These are the first illustrations of polyhedra ever in the form of "solid edges." The solidity of the edges lets one easily see which edges belong to the front and which to the back, unlike simple line drawings where the front and back surfaces may be visually confused. Yet the hollow faces allow one to see through to the structure of the rear surface. This is a brilliant new form of geometric illustration, one worthy of Leonardo's genius for insightful graphic display of information. However, it is not clear whether Leonardo invented this new form or whether he was simply drawing from "life" a series of wooden models with solid edges which Pacioli designed. If Pacioli designed these models, then he deserves the credit for this new "solid edge" idea, but it is likely that Leonardo designed them.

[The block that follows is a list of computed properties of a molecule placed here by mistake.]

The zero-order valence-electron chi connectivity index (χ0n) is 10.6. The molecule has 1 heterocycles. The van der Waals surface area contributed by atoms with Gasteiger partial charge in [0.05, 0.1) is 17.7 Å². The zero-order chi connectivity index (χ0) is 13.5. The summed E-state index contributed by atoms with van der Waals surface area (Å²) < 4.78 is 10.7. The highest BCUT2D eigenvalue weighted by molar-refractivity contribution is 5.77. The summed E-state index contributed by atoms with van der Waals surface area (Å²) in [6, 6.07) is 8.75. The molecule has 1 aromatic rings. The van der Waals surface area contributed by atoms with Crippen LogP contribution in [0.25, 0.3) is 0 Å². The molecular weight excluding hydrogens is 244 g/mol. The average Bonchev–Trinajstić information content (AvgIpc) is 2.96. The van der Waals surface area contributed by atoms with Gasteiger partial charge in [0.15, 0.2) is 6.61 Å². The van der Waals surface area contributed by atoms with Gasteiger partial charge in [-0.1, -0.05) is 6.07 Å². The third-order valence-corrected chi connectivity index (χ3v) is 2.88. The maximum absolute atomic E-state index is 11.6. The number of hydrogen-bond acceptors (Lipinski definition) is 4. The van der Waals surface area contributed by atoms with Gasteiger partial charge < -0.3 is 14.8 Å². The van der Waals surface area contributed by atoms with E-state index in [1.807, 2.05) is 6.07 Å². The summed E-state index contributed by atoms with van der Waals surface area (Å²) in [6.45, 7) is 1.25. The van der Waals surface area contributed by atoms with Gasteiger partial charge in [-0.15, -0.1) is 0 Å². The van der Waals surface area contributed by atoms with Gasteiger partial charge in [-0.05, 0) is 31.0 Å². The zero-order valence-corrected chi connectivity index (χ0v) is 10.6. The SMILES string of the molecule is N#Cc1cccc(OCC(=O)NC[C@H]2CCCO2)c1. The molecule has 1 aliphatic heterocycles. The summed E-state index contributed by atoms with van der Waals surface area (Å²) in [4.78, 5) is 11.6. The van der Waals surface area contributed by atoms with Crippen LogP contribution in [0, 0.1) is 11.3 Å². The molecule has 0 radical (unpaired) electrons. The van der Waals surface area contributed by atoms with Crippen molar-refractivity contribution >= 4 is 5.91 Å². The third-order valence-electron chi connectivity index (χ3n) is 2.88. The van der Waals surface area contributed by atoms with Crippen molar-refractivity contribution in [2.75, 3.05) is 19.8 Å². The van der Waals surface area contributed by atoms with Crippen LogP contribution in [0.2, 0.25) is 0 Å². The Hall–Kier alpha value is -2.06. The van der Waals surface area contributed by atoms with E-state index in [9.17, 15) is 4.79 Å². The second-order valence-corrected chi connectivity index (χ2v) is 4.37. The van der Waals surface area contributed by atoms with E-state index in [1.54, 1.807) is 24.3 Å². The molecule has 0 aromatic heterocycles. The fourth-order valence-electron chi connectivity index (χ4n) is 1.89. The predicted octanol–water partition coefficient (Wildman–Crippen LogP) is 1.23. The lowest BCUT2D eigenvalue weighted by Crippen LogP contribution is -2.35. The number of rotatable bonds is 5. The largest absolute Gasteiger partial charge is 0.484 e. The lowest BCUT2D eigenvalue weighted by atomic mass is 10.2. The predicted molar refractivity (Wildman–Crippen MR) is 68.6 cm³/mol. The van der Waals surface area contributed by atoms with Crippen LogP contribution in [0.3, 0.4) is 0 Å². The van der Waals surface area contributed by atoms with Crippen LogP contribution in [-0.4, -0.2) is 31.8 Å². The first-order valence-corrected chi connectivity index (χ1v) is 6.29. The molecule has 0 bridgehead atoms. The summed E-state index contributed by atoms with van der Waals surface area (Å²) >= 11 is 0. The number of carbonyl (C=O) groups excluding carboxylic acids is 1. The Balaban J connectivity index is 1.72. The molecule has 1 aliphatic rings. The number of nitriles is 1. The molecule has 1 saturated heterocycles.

There are roughly sixty similar illustrations in the book, mostly in pairs contrasting models with solid faces and models with this solid edge technique, such as these two versions of the dodecahedron:
In addition to the illustrations for Pacioli's book, we find other
Leonardo
polyhedra of interest. Here is a mazzocchio drawn by Leonardo in
his solid-edge form.
Above is a drawing showing studies for a fountain, in the middle of which we find a doodle of a tetrahedron inscribed in a cube.